A link to the BBC Northern Ireland article can be found below:
Roisin McDonough claimed the Arts Council had discriminated against her because of her age.
The Equality Act 2010
It was only with the introduction of the Employment Equality (Age) Regulations 2006 that unjustifiedage discrimination became illegal across the UK. Please note that I have deliberately used the word ‘unjustified’ in my first sentence because there can be situations where discrimination on the grounds of a person’s age can be be quite lawful (more about that later in this blog).
The 2006 Regulations have now been replaced by the Equality Act 2010. For dedicated Brexit followers, these Regulations were introduced because, in 2000, the European Union passed Council Directive 2000/78/EC of 27 November 2000 which established a general framework for equal treatment in employment and occupation. Interestingly, this Directive also spawned new legal protection in relation to a person’s sexual orientation and religion and belief. Admittedly, the scope of the Directive was limited to the area of employment. It did not cover these types of discrimination in relation to the provision of goods and services.
We have since moved on and many of the key principles of the Directive are now to be found in the Equality Act 2010.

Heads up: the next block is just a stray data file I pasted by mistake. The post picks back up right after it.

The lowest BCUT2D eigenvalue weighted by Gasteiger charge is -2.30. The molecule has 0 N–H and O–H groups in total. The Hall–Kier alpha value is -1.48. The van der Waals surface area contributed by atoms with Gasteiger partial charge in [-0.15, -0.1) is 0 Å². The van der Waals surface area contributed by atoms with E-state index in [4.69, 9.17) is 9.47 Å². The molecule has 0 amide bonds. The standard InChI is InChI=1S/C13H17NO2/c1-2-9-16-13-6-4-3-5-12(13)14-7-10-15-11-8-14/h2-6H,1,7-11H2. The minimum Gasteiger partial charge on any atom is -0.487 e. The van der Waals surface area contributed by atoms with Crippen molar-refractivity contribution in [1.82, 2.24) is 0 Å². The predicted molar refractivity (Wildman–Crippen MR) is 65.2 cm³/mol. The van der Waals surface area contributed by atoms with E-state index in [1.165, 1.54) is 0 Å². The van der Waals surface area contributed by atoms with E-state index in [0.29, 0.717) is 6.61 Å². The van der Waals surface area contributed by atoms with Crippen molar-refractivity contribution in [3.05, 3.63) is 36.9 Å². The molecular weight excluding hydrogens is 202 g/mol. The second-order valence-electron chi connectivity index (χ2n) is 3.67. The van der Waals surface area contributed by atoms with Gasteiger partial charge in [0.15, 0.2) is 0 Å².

Section 5 of the Equality Act states that in relation to the protected characteristic of age:
(1) (a) a reference to a person who has a particular protected characteristic is a reference to a person of a particular age group;
(b) a reference to persons who share a protected characteristic is a reference to persons of the same age group.
(2) A reference to an age group is a reference to a group of persons defined by reference to age, whether by reference to a particular age or to a range of ages.
It is, therefore, unlawful for employers andservice providers to discriminate against an individual on the grounds of that person’s age. Employers must be particularly careful in relation to recruitment policies and procedures, terms and conditions of employment, promotion and training opportunities and termination of the employment relationship. Practically speaking, this will mean that employers will have to be especially careful when recruiting workers to their organisations.
Any advertisements or recruitment criteria which seem to suggest a preference for one age category over another should be discouraged – unless there is a sound legal reason for this. It’s probably very unwise for recruiters to use phrases like ‘Mature person sought for post’; ‘Dynamic individual preferred’ or ‘Youthful enthusiasm’ or ‘Are you still hungry enough to succeed?’ (see Canadian Imperial Bank of Commerce v Beck 2010; McCoy v James McGregor and Sons Limited and others 2007; and Hutter v Technische Universität Graz (2009)).
That said, there are situations where the law will permit differences in treatment based on a person’s age. The National Minimum Wage Act 1998 and the associated Statutory Regulations, for example, continue to operate meaning that workers can be paid different minimum and living wage rates depending on their age. In situations involving redundancy, those employees with 2 or more years’ continuous service will be entitled to receive a statutory redundancy payment. It is very likely that older employees may have longer service than their younger colleagues and will, therefore, be better off financially under the employer’s redundancy arrangements.